NEW YORK -- Millions of Americans are caring for loved ones, whether it'd be managing multiple medications for a parent or helping them in their own homes and out of costly institutions. Family caregivers serve a critical role in helping them with their financial situations as well as their well-being.
The Caregiver Advise, Record, Enable (CARE) Act help make caregivers responsibilities a little bit easier as their loved ones go into the hospital and transition home.
On December 6th, experts from AARP joined Eyewitness News' Joe Torres to take questions and bring us answers during our live web chat about the CARE Act and why it's essential in our society.
Part 1: About the CARE Act. The challenges faced as loved ones come home from the hospital, and preparing for a high level of caregiving. Learning to identify as a caregiver with medical staff. Training for various health issues. Intergenerational issues.
Part 2: Topics: AARP "Prepare to Care" guidebook. Family dynamics, and the perspectives of caregivers and their loved-ones.
Finding resources for seniors and those who need home health aides.
Part 3: Designating a backup caregiver to support a primary caregiver. Workshops: Careversations. Right to know about
patient discharge and patient needs.
Part 4: Future, growing need for caregivers. Focus on home and community-based services. aarp.org/getinvolved
Yvette Martinez, Associate State Director, AARP New York
Yvette Martinez, is an Associate State Director for Community Outreach for AARP New York. She oversees the organization's Hispanic Outreach efforts in the areas of public education, community development and advocacy organizing, and serves as a volunteer coordinator. Yvette has over 25 years of experience in the non-profit sector. Prior to joining AARP, she was a Program Coordinator for the Hispanic Federation, a non-profit membership organization representing the largest network of health and human services agencies in the northeastern United States.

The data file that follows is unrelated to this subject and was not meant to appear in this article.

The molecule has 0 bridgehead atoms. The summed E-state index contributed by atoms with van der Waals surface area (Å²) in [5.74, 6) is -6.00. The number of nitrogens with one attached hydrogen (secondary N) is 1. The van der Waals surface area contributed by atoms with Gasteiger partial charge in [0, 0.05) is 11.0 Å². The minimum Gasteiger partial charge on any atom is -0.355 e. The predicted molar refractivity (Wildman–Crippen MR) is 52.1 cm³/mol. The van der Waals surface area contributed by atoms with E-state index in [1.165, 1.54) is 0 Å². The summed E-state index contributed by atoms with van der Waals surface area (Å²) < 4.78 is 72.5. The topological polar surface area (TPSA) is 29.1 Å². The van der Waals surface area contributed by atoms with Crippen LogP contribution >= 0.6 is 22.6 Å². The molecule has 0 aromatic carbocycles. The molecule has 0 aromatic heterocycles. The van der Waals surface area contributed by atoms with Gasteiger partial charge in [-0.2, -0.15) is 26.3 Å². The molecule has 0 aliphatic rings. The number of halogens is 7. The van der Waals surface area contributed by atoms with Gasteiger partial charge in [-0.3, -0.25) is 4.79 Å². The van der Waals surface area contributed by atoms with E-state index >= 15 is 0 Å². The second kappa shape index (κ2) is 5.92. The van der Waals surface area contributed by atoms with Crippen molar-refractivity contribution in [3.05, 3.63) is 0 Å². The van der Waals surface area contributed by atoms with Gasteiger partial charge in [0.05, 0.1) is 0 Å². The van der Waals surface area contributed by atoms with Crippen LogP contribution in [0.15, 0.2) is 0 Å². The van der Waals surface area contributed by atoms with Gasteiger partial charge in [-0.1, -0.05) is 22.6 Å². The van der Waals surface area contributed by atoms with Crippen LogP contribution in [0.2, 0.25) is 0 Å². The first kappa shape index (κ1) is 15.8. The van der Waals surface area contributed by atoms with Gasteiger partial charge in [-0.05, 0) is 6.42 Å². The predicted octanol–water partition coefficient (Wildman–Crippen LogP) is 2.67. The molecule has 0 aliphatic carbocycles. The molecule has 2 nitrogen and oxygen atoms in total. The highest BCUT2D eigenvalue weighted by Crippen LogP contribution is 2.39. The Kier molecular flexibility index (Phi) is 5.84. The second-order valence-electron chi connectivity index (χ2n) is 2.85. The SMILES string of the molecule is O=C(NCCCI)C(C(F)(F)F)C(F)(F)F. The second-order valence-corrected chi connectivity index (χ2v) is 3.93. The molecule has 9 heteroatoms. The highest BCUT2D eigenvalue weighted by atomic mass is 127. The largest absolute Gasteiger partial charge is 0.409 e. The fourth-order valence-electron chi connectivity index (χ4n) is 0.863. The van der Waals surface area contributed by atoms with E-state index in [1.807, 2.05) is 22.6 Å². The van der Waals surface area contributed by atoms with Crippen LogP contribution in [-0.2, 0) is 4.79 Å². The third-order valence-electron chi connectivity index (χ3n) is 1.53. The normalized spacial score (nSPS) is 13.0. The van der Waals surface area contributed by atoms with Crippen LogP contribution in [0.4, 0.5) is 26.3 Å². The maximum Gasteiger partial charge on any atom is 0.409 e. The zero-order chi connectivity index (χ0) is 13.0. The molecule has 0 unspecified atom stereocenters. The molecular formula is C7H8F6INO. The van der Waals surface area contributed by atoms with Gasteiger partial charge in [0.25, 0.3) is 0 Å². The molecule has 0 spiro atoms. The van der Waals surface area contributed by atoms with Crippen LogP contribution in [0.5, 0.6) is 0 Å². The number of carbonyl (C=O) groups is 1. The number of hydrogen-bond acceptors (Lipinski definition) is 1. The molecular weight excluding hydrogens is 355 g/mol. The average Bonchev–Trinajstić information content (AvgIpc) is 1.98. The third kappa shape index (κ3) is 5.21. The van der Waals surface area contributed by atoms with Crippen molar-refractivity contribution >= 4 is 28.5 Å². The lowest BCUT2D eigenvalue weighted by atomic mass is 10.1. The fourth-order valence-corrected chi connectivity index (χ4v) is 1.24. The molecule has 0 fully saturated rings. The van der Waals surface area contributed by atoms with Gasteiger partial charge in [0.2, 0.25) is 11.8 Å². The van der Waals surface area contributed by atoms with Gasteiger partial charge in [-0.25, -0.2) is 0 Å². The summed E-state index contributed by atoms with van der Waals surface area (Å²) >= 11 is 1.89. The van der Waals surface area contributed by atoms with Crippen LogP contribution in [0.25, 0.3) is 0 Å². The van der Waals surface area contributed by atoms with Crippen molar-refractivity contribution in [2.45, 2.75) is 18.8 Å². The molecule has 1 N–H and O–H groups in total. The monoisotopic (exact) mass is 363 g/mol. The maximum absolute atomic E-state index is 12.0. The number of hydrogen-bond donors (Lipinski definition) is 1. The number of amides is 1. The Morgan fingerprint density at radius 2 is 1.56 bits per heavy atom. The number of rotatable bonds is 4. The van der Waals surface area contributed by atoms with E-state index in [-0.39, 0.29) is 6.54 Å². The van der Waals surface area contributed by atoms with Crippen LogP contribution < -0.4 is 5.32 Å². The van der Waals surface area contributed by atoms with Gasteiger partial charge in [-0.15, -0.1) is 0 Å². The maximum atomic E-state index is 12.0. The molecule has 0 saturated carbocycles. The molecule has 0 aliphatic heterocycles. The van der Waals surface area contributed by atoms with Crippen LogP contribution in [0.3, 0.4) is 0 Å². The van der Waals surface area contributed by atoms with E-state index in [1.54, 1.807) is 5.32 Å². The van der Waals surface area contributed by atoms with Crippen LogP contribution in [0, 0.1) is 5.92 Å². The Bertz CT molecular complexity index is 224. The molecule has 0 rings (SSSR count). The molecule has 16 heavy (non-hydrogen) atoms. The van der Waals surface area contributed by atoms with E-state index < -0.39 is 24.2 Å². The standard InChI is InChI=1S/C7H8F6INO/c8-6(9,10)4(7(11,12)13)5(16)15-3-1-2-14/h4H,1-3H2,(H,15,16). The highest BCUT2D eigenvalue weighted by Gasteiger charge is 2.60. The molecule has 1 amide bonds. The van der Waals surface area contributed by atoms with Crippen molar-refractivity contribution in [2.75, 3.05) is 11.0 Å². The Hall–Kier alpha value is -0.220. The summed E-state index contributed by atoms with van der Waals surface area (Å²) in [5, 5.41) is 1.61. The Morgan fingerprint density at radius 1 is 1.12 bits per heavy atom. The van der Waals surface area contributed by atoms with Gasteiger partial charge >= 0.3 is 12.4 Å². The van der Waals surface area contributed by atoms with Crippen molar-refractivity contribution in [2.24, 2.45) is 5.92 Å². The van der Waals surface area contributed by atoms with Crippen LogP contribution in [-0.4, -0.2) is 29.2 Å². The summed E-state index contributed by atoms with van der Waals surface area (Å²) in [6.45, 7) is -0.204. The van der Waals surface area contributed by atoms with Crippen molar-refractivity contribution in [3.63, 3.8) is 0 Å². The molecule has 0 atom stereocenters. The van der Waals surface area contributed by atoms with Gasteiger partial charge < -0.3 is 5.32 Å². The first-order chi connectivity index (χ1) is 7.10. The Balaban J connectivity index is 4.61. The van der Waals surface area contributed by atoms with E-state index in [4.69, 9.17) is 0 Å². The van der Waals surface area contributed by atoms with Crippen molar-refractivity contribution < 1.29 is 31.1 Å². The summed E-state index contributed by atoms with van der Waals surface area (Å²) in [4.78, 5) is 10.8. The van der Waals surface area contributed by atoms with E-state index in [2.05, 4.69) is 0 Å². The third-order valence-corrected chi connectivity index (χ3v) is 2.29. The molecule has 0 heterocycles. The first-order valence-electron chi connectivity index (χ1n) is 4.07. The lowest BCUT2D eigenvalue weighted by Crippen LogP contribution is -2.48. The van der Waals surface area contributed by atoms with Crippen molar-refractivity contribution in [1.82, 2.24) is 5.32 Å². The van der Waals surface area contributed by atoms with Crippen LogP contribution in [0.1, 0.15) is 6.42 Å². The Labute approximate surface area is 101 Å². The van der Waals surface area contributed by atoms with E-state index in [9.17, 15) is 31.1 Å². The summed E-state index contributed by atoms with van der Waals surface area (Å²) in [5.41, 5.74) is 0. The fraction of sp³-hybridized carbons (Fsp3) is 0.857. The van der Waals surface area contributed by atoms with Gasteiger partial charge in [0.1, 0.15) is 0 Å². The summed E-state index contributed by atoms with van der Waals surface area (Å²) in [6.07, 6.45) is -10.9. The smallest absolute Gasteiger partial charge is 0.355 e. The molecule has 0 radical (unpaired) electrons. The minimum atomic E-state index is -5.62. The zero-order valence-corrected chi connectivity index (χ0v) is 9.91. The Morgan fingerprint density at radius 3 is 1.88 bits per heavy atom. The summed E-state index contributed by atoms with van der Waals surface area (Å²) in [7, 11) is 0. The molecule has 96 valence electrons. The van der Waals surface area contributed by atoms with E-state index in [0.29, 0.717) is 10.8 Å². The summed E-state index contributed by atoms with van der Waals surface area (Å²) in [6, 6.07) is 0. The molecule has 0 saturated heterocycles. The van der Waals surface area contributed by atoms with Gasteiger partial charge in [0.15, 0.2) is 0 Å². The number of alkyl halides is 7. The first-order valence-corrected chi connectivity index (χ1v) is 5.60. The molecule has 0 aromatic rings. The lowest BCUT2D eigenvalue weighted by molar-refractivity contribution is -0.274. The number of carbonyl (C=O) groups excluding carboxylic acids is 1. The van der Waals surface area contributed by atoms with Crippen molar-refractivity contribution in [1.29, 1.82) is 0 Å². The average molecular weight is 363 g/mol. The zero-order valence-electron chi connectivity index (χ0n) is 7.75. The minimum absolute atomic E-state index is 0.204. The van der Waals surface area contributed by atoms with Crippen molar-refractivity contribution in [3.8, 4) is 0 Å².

Carolina Hoyos, LMSW, Columbia University Medical Center works in the Department of General Medicine at Columbia University Medical Center. She conducts training for family caregivers, professionals and students of social work on topics related to caregiver issues, practical care, and Alzheimer's and other dementias. Carolina received her master's in social work from Columbia University School of Social Work and her bachelor's degrees in Sociology and Urban Studies from Fordham University. She has worked for the past 12 years counseling, educating, advocating and supporting family caregivers.
Kristen McManus is the Senior Program Specialist for Advocacy for AARP New York. She received her B.A. in English from the University of Albany. After spending six years as the Office Director in a prominent state Assemblymember's legislative office, Kristen joined AARP to focus her attention on consumer protection and issues impacting older New Yorkers. She was recently named as one of City & State's 40 Under 40 Albany Rising Stars.